Inflammatory and immune marker trajectories from pregnancy to one-year post-birth

Kharah M. Ross, Christine Dunkel Schetter, Judith E. Carroll, Roberta A. Mancuso, Elizabeth C. Breen, Michele L. Okun, Calvin Hobel, Mary Coussons-Read

Research output: Contribution to journalJournal Articlepeer-review

17 Citations (Scopus)


Background: Pregnancy is an immunomodulatory state, with reported systematic changes in inflammatory and immune activity by pregnancy stage. Published data are inconsistent as to how inflammatory and immune markers change and recover across pregnancy and the postpartum period, or the sociodemographic, health and pregnancy-related factors that could affect biomarker trajectories. The purpose of this study is to describe inflammatory and immune marker trajectories from pregnancy to a year post-birth, and to test associations with sociodemographic, health and pregnancy-related variables. Methods: A sample of 179 pregnant women were assessed three times during pregnancy (between 8 and 36 weeks gestation) and three times during the postpartum period (between 1 and 12 months). Maternal sociodemographic characteristics, health, and pregnancy factors were obtained at study entry. Blood samples from each assessment were assayed for interleukin(IL)-6, tumor necrosis factor(TNF)α, IL-8, IL-10, and interferon(IFN)γ. Multilevel modelling was used to characterize biomarker trajectories and associations with sociodemographic and health variables. Results: Distinct trajectories over time emerged for each biomarker. Male pregnancies were associated with higher TNFα, IL-10, and IFNγ; higher pre-pregnancy BMI was associated with higher IL-6 and IFNγ. Nulliparity was associated with greater increases in IL-6 and TNFα. Conclusions: Patterns observed for inflammatory and immune markers from pregnancy to a year postpartum support the hypothesis that the maternal immune system changes systematically across pregnancy and through an extended postpartum period. Parity, pre-pregnancy BMI and child sex are associated with inflammatory marker patterns over time. These results contribute to our understanding of how immune system activity changes from pregnancy to the post-birth period, and the factors that could affect those changes.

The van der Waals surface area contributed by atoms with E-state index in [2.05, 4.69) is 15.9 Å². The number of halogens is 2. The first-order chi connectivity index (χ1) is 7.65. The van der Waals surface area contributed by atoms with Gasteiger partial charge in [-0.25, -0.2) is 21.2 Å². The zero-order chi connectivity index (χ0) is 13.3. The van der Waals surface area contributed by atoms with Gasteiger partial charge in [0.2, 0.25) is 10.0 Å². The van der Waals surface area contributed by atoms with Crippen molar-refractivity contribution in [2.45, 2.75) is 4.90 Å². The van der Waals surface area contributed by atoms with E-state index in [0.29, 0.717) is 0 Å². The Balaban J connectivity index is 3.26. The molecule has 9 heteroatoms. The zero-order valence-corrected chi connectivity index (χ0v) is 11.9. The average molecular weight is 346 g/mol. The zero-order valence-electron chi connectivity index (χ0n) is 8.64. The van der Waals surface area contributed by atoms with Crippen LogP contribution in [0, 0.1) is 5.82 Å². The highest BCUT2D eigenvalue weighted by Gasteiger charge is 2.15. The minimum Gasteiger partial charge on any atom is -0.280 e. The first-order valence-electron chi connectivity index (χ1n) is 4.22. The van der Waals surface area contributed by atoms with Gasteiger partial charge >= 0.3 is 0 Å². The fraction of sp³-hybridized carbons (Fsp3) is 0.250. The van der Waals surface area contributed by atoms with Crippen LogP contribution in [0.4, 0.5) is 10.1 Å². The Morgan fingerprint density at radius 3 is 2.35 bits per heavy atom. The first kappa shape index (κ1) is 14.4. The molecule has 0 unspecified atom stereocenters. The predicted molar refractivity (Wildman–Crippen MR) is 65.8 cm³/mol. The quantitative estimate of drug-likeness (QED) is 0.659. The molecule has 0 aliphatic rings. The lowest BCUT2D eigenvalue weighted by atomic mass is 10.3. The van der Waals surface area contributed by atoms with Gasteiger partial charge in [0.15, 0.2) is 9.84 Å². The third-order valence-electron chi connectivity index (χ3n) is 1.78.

Original languageEnglish
Article number155758
Publication statusPublished - Jan. 2022


  • BMI
  • Inflammatory Proteins
  • Parity
  • Postpartum Period
  • Pregnancy


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